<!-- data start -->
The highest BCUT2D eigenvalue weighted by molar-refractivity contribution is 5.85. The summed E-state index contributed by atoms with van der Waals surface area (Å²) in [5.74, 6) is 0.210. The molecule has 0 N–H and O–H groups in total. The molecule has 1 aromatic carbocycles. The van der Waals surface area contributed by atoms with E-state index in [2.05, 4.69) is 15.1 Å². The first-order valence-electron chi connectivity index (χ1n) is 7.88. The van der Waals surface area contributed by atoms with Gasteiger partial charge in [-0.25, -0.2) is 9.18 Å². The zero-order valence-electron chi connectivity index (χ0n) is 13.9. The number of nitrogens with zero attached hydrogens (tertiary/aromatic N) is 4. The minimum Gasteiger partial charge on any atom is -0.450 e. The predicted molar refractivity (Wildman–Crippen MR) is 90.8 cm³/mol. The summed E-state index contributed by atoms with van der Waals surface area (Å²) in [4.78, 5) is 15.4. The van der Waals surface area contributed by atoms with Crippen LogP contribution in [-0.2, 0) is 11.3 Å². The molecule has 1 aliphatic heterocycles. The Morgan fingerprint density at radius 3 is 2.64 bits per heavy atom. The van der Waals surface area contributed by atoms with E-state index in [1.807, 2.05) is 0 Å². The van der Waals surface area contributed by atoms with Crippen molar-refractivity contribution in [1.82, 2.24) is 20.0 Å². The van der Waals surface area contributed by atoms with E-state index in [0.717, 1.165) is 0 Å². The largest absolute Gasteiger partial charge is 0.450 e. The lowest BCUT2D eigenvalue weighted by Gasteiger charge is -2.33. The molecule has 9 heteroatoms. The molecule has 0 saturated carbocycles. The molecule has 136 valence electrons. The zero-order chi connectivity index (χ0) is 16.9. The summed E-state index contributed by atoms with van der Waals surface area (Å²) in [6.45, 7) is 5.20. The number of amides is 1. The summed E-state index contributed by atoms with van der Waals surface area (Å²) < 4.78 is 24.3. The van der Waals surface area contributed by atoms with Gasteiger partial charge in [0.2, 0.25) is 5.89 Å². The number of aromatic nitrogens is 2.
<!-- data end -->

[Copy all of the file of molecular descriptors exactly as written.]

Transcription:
The highest BCUT2D eigenvalue weighted by molar-refractivity contribution is 5.85. The summed E-state index contributed by atoms with van der Waals surface area (Å²) in [5.74, 6) is 0.210. The molecule has 0 N–H and O–H groups in total. The molecule has 1 aromatic carbocycles. The van der Waals surface area contributed by atoms with E-state index in [2.05, 4.69) is 15.1 Å². The first-order valence-electron chi connectivity index (χ1n) is 7.88. The van der Waals surface area contributed by atoms with Gasteiger partial charge in [-0.25, -0.2) is 9.18 Å². The zero-order valence-electron chi connectivity index (χ0n) is 13.9. The number of nitrogens with zero attached hydrogens (tertiary/aromatic N) is 4. The minimum Gasteiger partial charge on any atom is -0.450 e. The predicted molar refractivity (Wildman–Crippen MR) is 90.8 cm³/mol. The summed E-state index contributed by atoms with van der Waals surface area (Å²) in [4.78, 5) is 15.4. The van der Waals surface area contributed by atoms with Crippen LogP contribution in [-0.2, 0) is 11.3 Å². The molecule has 1 aliphatic heterocycles. The Morgan fingerprint density at radius 3 is 2.64 bits per heavy atom. The van der Waals surface area contributed by atoms with E-state index in [1.807, 2.05) is 0 Å². The van der Waals surface area contributed by atoms with Crippen molar-refractivity contribution in [1.82, 2.24) is 20.0 Å². The van der Waals surface area contributed by atoms with E-state index in [0.717, 1.165) is 0 Å². The largest absolute Gasteiger partial charge is 0.450 e. The lowest BCUT2D eigenvalue weighted by Gasteiger charge is -2.33. The molecule has 9 heteroatoms. The molecule has 0 saturated carbocycles. The molecule has 136 valence electrons. The zero-order chi connectivity index (χ0) is 16.9. The summed E-state index contributed by atoms with van der Waals surface area (Å²) in [6.45, 7) is 5.20. The number of amides is 1. The summed E-state index contributed by atoms with van der Waals surface area (Å²) < 4.78 is 24.3. The van der Waals surface area contributed by atoms with Gasteiger partial charge in [0.2, 0.25) is 5.89 Å². The number of aromatic nitrogens is 2.